There’s a tree that has been growing in North Carolina for a really long time. Live Science explains why this tree is so important and what could eventually kill it.
A bald cypress tree dating over 2,600 years ago, discovered
A new study that has been published in the journal Environmental Research Communications, scientists studying tree rings in North Carolina’s Black River swampland have discovered a bald cypress tree (Taxodium distichum) that’s at least 2,624 years old, reports the online publication.
It’s interesting to learn that clonal trees, which are vast colonies of genetically identical plants that grow from a single ancestor, can live for tens of thousands of years.
The online publication also wants to make sure that readers understand just how old the tree is and they make an analogy saying that the tree is older than the English language and Christianity itself.
Some earlier research has discovered a few trees which were between 1,000 and 1,650 years old.
“Because we have cored and dated only 110 living bald cypress at this site, a small fraction of the tens of thousands of trees still present in these wetlands, there could be several additional individual bald cypress over 2,000-years old along the approximately 100 km (62 miles) reach of Black River,” the researchers wrote in the study.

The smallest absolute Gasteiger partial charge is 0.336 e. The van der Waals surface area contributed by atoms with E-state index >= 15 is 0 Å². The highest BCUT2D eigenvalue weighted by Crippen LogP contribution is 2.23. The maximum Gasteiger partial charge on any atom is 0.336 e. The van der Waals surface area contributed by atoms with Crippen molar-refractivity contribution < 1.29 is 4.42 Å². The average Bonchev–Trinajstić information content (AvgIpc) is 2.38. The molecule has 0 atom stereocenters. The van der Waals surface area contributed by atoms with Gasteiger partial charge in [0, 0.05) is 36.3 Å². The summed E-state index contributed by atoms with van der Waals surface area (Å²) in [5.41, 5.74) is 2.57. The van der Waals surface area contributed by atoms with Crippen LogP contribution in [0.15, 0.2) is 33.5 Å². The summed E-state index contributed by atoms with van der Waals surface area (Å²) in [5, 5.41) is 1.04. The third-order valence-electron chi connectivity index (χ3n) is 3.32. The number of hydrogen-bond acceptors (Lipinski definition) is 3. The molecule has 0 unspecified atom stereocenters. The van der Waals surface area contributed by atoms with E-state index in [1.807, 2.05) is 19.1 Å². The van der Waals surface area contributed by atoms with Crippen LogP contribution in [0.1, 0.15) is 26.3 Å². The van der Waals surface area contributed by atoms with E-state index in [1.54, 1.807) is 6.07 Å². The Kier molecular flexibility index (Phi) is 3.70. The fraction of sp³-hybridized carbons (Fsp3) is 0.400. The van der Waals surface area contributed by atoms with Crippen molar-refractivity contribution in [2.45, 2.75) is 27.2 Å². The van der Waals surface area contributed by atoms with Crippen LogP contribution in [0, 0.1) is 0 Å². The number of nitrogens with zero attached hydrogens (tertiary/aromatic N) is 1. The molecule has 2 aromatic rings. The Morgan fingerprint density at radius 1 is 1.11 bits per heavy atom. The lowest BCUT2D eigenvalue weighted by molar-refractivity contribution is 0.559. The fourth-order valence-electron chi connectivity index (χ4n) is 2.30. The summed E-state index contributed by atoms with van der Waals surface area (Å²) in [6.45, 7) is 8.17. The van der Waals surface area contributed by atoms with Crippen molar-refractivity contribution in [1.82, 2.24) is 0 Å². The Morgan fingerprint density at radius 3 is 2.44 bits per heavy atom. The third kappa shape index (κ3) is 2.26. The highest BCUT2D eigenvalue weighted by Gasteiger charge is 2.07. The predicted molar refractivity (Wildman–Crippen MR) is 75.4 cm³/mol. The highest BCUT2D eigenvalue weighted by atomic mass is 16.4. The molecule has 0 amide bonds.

Climate change could kill such treasures
The online publication praises the discovery but also tells readers what’s the biggest threat to such treasures: man and climate change.
Live Science notes that even though these ancient trees are living in protected land that’s owned by The Nature Conservancy’s North Carolina chapter, they are in great danger.
The threats mentioned above include the ongoing logging and biomass farming operations, industrial pollution and climate change.
I have been blogging and posting articles for over eight years, but my passion for writing dates back in 2000. I am especially enthusiastic about technology, science, and health-related issues. When I’m not researching and writing the latest news, I’m either watching sci-fi and horror movies or checking out places worth visiting and building deep memories for later in life. I believe in empathy and continually improving myself.